A note on scary chemicals: The article above recommended cleaning this streaking up with NaHF2 or oxalic acid.  Anything containing HF is scary stuff!  In my day job, this is the last resort of chemical you pick only if nothing else works.  It etches glass.  It etches quartz, which is super resistant glass!  This is the stuff that etches your bone without pain until you are out of bone.  [And we used this stuff in freshman college chemistry laboratory – really, no college students should be handling anything stronger than weak coffee at 8am so who thought that was a good idea?]  Not to go too deep on this, but the chemical warning on the door of a Home Depot is scarier than many companies in Silicon Valley…so pay attention to what you’re buying!  And how to get rid of it later!

Instead of using anything scary, I skipped the chemistry and just sanded off the marks.  Good as new.  Then I used a dry brush to remove the sawdust this time!

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I used an oil based stain pre-conditioner to prepare the wood with a foam brush, waited for 15 minutes, then wiped off the excess with a piece of old t-shirt.  The Purdy brush pictured was just to remove the saw dust.  If you have a water-based stain, my understanding is that you can just use water!  However, I am relieved that I had the smelly oil based stain and pre-conditioner because other wise I’m sure the blue marks from above might be back!  Here’s after the pre-conditioner:

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Then I used a new foam brush and applied the wood stain in walnut.  I did this in an open garage with a Home Depot respirator on.  A little goes a long way.  I just wiped it on along the grain evenly in a thin coat, then waited for 20 minutes.

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I used another old t-shirt piece to wipe off the excess.  I really rubbed, not just wiped, to remove the excess.  A few of the wood defects actually continued to leach stain out for a couple hours to follow, which I kept chasing down with a rag to avoid dark splatter-looking spots, but the coating was overall quite even.  Any excess will result in a dark, sticky goo.  Let the stain dry for 24 hours.  Finally, speaking of scary stuff…dispose of the stain rags and foam brushes appropriately.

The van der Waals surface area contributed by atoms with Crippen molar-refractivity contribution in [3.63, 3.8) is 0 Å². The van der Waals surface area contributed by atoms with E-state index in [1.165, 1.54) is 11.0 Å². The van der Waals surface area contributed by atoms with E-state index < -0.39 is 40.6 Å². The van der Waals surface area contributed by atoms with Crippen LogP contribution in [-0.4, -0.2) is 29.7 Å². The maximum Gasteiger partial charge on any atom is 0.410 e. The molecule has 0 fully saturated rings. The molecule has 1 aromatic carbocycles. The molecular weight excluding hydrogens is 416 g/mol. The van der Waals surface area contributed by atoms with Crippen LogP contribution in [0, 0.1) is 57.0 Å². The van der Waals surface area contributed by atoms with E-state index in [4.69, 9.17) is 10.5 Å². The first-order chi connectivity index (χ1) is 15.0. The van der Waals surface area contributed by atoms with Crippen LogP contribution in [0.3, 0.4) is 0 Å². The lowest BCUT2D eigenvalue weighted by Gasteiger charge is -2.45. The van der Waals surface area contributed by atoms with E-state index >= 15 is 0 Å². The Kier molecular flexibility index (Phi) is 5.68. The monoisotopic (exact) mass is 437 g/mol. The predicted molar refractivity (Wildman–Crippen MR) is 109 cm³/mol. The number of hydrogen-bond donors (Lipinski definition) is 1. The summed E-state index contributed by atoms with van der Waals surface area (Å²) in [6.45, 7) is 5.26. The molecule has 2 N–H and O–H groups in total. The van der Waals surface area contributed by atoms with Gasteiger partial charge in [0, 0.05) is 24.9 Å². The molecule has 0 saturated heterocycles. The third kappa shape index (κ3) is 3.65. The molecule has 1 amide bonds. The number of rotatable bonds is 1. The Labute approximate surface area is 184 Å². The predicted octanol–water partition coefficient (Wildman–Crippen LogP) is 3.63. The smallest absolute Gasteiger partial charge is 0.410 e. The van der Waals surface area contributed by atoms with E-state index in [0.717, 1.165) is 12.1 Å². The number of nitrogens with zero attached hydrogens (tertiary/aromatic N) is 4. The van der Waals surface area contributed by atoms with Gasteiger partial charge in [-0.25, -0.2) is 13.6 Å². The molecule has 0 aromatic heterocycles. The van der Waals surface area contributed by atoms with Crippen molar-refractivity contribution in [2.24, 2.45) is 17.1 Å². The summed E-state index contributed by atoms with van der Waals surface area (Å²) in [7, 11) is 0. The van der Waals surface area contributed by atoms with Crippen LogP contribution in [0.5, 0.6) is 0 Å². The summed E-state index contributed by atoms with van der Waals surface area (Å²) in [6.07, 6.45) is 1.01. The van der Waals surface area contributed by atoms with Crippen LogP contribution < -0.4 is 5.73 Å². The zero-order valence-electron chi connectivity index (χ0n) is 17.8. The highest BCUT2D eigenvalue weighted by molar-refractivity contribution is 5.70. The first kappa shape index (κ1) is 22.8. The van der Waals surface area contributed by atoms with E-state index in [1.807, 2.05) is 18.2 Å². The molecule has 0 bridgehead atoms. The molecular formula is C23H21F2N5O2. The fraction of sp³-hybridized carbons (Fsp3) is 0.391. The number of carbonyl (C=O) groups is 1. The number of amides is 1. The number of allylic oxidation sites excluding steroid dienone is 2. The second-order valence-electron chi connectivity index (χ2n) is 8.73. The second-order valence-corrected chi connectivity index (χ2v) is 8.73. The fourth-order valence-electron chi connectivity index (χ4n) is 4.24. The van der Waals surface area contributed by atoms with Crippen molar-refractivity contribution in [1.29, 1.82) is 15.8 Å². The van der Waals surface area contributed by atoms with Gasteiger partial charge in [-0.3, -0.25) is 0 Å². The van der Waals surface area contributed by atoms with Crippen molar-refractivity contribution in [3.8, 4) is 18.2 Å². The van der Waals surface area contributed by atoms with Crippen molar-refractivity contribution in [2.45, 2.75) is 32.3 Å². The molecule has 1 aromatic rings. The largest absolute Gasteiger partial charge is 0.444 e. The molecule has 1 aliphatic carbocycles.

Lesson #4: Wood filler does not take stain very well.  Stain tends to emphasize the variation in wood.  The variation in wood filler just isn’t very pretty, so emphasizing is also not pretty.  It isn’t entirely wood so the stain is absorbed differently.  I’ve read here about using a stain pen on wood filler.  In my experience, the stained wood filler just looked like dirt caught between the wood boards and it would’ve been better left out.  Fortunately, by the time I’d screwed this thing up twice, most of the filler sanded away.

The next day, I came back to do my first coat of water-based poly-acrylic.  Does Home Depot have some kind of deal with Minwax?  It seems to be the only option.  For this, I used a nice Purdy brush and was careful to wash it with warm soap and water right after use.  the coating would start to dry within 10 minutes on either the brush or the wood.  I found that thin coats were best, but I did short but slow back-and-forth brush strokes to blend them all rather than long smooth strokes down the length of the table.  I went over the same small regions more than once, but covered the whole table in one pass going from one corner to the one kiddy-corner.  This is kind of what you do sweeping a floor or raking leaves.  I think this evened out the bubbles a little too.